We used fluorescence imaging of another crimson bead in the same sample to confirm that our excitation intensity reduces the number of excited fluorophores via photobleaching. As expected, the fluorescence irreversibly fades during prolonged excitation (Figure 4 with Imaging method: Fluorescence imaging selected). The 15,000 fluorescence images in this panel exposed the crimson bead to 360,000 maximum-intensity excitation pulses.

Fluorescence images and difference images both fade, which is consistent with our model. This observation is also consistent with a model where the excitation pulse somehow lowers the refractive index of the bead via interaction with unbleached fluorophores. This observation rules out a model where the excitation pulse somehow lowers the refractive index of the polystyrene without absorption by fluorophores.

#### Our difference images correlate with fluorescence depletion

Our phase contrast images of crimson beads with and without excitation are qualitatively consistent with the model in Figure 1c, which predicts that stimulated emission from excited fluorophores can form images. If we are stimulating emission, we also expect to deplete fluorescence [Rittweger 2007]. How much emission are we stimulating, and how much fluorescence are we depleting? To quantify, we measured the excited state lifetime via time-correlated single-photon counting, and compared excitation and stimulation rates to the excited state decay rate by measuring fluorescent brightness while varying excitation and stimulation intensity (Figure 2b with Imaging method: Fluorescence depletion imaging selected).

Figure 5 shows fluorescence signal versus excitation power during stimulation (red dots) and an average of before/after stimulation (green dots). We expect fluorescence depletion during stimulation. We expect no depletion when excitation is delivered before/after stimulation, because the stimulation and excitation pulses don't overlap in time, and both the interpulse spacing (2.5 µs) and the pulse pair repetition time (600 µs) are orders of magnitude larger than our fluorophores' nanosecond-scale excited state lifetimes. Indeed, we observe that stimulation reduces fluorescence from the crimson beads used in Figure 3 (Figure 5 with Fluorescent sample type: Bead labeled with crimson dye selected).

Based on Figure 5's fits, we estimate that at maximum excitation power, our $$\theta=0$$ excitation rate is slightly higher than excited state decay ($$h_{exc}\sigma_{01}\approx 1.9(1/\tau_{exc})$$, corresponding to $$\overline{n_2}\approx 0.32$$). Maximum stimulation power depletes ~8% of this fluorescence, corresponding to a $$\theta=0$$ stimulation rate slightly lower than excited state decay $$\left(h_{stim}\sigma_{23}\approx0.32(1/\tau_{exc})\right)$$. This matches our expectation that if we are appreciably stimulating emission in Figures 3 and 4, we are also appreciably depleting fluorescence.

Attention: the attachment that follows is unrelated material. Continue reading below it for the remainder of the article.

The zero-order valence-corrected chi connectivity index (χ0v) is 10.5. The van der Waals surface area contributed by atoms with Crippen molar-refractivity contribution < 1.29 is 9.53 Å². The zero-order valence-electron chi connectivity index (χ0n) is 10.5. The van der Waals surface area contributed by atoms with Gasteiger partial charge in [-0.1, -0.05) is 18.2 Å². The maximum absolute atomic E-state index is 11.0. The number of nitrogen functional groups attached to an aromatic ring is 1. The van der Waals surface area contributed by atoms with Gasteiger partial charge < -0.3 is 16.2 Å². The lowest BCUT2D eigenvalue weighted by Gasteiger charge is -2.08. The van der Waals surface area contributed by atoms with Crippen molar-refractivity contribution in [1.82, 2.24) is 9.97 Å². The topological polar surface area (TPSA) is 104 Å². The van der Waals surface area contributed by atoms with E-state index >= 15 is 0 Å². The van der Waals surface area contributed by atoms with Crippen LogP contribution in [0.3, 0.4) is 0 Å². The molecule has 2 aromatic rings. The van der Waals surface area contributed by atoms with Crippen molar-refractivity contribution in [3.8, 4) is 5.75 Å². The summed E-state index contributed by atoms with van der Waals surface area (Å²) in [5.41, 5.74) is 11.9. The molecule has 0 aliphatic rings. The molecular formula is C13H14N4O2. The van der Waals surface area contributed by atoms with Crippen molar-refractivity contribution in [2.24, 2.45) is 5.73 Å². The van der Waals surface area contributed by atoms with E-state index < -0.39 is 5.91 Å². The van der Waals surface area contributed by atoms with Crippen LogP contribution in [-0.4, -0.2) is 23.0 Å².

#### Our difference images aren't photothermal artifacts

Pulses of 721 nm light yield coherent images of otherwise-invisible fluorescent beads when they illuminate excited fluorophores; they also deplete fluorescence. This is consistent with the model in Figure 1c, which attributes these effects to stimulated emission. This is also consistent with a model where each 532 nm pulse somehow lowers the refractive index of the bead via interaction with unbleached absorbers, and the corresponding 721 nm pulse yields an image of this transient index while incidentally (somehow) depleting fluorescence. We're particularly concerned with heating as a potential mechanism for transient refraction [Boccara 1980].

How can we distinguish between these two models? If we reduce our bead's stimulated emission cross-section, we expect less stimulated emission, but identical heating-induced transient refraction. Figure 1c predicts this would reduce our difference image amplitudes, and also reduce depletion. A heating-based model predicts this would not change difference image amplitudes. Substituting orange for crimson dye in our fluorescent beads allows us to test these predictions, by reducing the spontaneous emission cross-section at 721 nm, which implies a lower stimulated emission cross-section [Rittweger 2007]. This substitution also changes the excitation cross-section, quantum efficiency, and number of fluorophores per bead. In order to cleanly distinguish between the two models, we must be careful to deliver the same heat load to the orange beads as we did to the crimson beads during fluorescence, depletion, and phase contrast measurements (Figure 2b with Fluorescent sample type: ...orange dye selected).

Indeed, orange beads produce substantially smaller phase contrast difference signals than identically heated crimson beads (Figure 4 with Imaging method: ...stimulated emission and Fluorescent sample type: ...orange dye selected). Orange beads also show much less fluorescence depletion than identically stimulated crimson beads, and their fluorescence vs. excitation/stimulation intensity fits a much lower stimulated emission cross-section (Figure 5 with Fluorescent sample type: ...orange dye selected).

Yet again, our results are consistent with the model in Figure 1c, and finally seem to rule out photothermal artifacts. At this point, we genuinely can't think of an alternative model consistent with all our observations, and we're tempted to conclude our imaging contrast is due to stimulated emission. Our primary remaining fear is an "unknown unknown"—some alternative photophysics explains our observations, but we're too ignorant to check for it.